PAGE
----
The role of health literacy and numeracy in contraceptive decision-making for urban Chicago women

Lynn M. Yee*, Melissa A. Simon

*Corresponding author for this work

Research output: Contribution to journalArticlepeer-review

23 Scopus citations


Low functional health literacy and numeracy have known associations with poor health outcomes, yet little work has investigated these markers of health disparity in a family planning population. We used an in-depth qualitative process and 2 literacy and numeracy assessment tools, the REALM-7 and the Schwartz numeracy scale, to assess the role of literacy and numeracy in contraceptive decision-making in an urban Chicago population. Brief surveys and semi-structured interviews were conducted with 30 postpartum women who had received Medicaid-funded care at an obstetrics clinic in an academic medical center. In-person one-on-one interviews were then reviewed for themes using an iterative process. Qualitative analysis techniques identifying emergent themes were applied to interview data. Literacy and numeracy were assessed using REALM-7 and a validated 3-question numeracy scale. In this cohort of African American (63 %) and Hispanic (37 %) women (median age 26), 73 % had unplanned pregnancies. Although health literacy rates on the REALM-7 were adequate, numeracy scores were low. Low literacy and numeracy scores were associated with interview reports of poor contraceptive knowledge and difficulty with contraceptive use. Low health literacy and numeracy may play an important role in contraception decision-making in this low-income, minority population of women. We recommend further study of literacy and numeracy in a family planning population. Comprehensive contraception education and communication around the contraceptive decision-making process should take place at literacy and numeracy levels appropriate to each individual.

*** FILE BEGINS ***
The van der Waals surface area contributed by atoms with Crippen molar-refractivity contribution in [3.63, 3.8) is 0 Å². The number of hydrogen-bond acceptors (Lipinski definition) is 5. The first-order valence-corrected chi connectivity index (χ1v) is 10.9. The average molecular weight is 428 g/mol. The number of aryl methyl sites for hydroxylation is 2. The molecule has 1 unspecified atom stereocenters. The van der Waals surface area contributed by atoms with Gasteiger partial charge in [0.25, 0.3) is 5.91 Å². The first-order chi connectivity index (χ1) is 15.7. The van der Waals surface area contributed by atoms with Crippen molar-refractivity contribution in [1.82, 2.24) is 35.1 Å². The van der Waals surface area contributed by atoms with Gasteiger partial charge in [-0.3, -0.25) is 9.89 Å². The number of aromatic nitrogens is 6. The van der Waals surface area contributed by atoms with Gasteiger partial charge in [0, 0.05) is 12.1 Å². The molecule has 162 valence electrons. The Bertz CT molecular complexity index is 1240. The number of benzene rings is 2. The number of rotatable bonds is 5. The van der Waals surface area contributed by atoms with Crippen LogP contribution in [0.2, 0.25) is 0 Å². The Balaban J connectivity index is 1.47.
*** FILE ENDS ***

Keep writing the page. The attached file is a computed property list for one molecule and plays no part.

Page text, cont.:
Original languageEnglish (US)
Pages (from-to)394-399
Number of pages6
JournalJournal of Community Health
Issue number2
StatePublished - Apr 2014


  • Contraceptive decision-making
  • Family planning
  • Health disparities
  • Health literacy
  • Health numeracy
  • Postpartum

ASJC Scopus subject areas

  • Health(social science)
  • Public Health, Environmental and Occupational Health


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